Like I’ve said, this is an online shooter and so it needs to be online, bots can never cut it like us humans can. Now I know I said it was a straight port of the PC version, which it is, but going online reveals that some stuff has actually been removed for the 360 version. If you are a Quake Wars PC veteran, you’ll instantly notice the player limitation in online games. The PC version allowed for up to 32 players to square off at each other. The Xbox 360 version is squished down to half of that. I don’t know why they couldn’t add more players. If games like Frontlines can do it, then surely something could have been done to help add more players to the servers. It makes the game feel less hectic and crowded because the maps are unaltered to fit in with the less players that occupy them.
The rewards you get for levelling up your class is also altered somewhat. If you do well as the class you are playing in the level, you’ll be rewarded with some goodies that upgrade you. You’ll keep these throughout the three map campaign, but will lose them once you move onto the next campaign. In the PC version, you would be able to see what you’d unlocked in the classes and each class had specific unlockables assigned to it, along with some general ones. In the 360 version, it doesn’t allow you to look at what you’ve gained; you’ll see 3 symbols appear on the screen to tell you what you’ve just gained from levelling up that class. It seemed that each class got the same upgrades; also the ones you got from vehicle usage in the PC version don’t even make the cut in the Xbox 360 game.
Stat tracking was a major thing about the PC version. You could login into the Quake Wars website and look at your army rank and stats. There were thousands to look at, each broken down to what class you played with. There’s no website on the 360 version, which I guess is somewhat understandable since not many games on the 360 do the webpage stat collection. Even so the game does keep a good amount of stats, not quite as many as the PC version, but it’s safe to say you can see what army ranking you are, what badges you’ve unlocked and how well you are doing with a certain class. This is done by going to the leaderboards section and finding your Gamertag on the list. It’s nice to see most of them still there as everybody loves random stat information.
Control wise there have been some weird decisions by the development team. You can only cycle one way through your weapons. This means that if you’ve gone past the weapon you want to use, you’ve got to cycle all way through them again, pretty screwed up if someone is popping your arse with their machine gun, it’s same for the tools too. Another one is that the d-pad is used for displaying a larger version of the map, thing is the map doesn’t stay on the screen when you let go. A problem if you are in the heat of battle or want to get somewhere, you’ve got to have bent fingers to run and have the map up at the same time. Loading is somewhat of an issue as well. When you first put the game in to the system, before anything comes up, the game will show a loading screen for around 20 seconds. The levels themselves take even longer to load.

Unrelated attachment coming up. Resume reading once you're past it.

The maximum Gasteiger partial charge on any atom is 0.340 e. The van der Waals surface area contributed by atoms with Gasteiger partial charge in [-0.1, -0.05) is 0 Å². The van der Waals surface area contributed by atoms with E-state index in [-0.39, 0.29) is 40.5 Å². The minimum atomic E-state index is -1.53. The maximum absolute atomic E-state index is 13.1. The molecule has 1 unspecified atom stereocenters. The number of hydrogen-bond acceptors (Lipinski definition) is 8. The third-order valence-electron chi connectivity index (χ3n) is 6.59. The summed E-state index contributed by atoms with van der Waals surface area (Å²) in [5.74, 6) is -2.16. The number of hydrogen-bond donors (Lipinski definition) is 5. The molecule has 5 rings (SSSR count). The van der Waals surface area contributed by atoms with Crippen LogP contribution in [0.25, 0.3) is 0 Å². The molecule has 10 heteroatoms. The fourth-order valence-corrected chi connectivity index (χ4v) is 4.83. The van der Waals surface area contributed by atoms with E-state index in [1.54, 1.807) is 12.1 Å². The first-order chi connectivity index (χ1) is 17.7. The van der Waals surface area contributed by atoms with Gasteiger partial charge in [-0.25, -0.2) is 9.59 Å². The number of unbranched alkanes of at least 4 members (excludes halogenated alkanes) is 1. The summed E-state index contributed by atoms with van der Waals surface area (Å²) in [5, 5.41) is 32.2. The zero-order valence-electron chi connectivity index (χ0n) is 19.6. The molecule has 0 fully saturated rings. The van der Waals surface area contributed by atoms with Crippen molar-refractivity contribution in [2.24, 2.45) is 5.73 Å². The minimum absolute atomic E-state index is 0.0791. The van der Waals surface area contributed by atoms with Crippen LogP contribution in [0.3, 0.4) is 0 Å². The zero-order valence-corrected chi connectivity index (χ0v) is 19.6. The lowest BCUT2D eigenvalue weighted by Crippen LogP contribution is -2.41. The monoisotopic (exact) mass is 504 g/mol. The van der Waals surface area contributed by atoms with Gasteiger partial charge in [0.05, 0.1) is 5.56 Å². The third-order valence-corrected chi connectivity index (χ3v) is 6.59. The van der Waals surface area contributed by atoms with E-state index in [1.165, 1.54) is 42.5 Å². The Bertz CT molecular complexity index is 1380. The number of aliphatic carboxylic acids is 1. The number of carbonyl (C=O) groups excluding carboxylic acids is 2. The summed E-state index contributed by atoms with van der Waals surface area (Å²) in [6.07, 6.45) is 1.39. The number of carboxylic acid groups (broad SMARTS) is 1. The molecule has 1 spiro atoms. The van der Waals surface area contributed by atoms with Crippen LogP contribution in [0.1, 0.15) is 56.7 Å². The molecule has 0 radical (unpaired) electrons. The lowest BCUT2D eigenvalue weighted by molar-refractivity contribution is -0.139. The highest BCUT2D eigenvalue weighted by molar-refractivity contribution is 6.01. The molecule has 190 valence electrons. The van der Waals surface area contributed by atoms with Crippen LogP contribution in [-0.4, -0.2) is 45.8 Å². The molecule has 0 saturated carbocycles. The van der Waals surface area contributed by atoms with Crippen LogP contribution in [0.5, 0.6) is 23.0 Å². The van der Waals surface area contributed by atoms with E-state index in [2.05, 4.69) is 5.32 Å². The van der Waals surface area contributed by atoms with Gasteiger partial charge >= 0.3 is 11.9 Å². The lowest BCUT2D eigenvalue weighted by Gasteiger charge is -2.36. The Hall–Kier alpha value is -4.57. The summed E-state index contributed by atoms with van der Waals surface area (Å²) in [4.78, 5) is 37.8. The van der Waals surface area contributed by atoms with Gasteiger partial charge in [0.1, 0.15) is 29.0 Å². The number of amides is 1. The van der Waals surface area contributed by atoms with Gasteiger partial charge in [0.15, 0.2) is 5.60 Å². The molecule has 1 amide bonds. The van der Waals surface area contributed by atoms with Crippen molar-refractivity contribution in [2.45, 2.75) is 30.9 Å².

Player count isn’t the only thing to have been reduced in this Xbox 360 port. The graphics have taken a bit of a beating as well. The game uses the Doom 3 engine along with a new feature added in called the MegaTexture technology. The PC version did shine out at points with some pretty lighting effects and some nice looking levels. The same levels are included in the 360 version but have been toned down to make way for a decent frame rate. To get an idea of the graphics, it could be said that all the developer has done is taken the game from the PC and moved the slider from “very high” to “medium” on all of the graphical settings. Everything looks as if it has had the life and soul sucked from it. What you are left with is a game that looks less clear, muddier and duller than the PC version. On a plus side the draw distance seems to be still as far as it was on the PC.
The sound is pretty mediocre as well. Weapons never really seem to have that “UMPH” sound effect, like the weapon is missing that packing a punch sound. Nothing really seems to standout in either graphics or sound in this game. It’s a good job the gameplay is fun enough to divert your attention.
There are probably two types of people who are looking into this game. Group 1 doesn’t really play PC games and are wondering if it is worthwhile to test out Quake Wars. I can say that if you are a huge fan of shooters than Quake Wars might just be worth your time. If you are a fan of fancy graphics then the game won’t do anything for you and you’ll probably be turned away by the ancient look of the game. People who don’t care for graphics will find a game that’s quite fun and somewhat unique in its multiplayer shenanigans. The classes are more complex and objective focus driven then any of the other multiplayer shooters out there.
The other group will be people who have played the PC game, or have a decent gaming PC machine. If you are in this group then it’s easy to tell you that you should stick to the superior PC version. If you’ve not played it on the PC and have a decent machine then it’s a no brainer that you should ignore this one and go find the PC version, which is better, with more players, and also £20+ cheaper.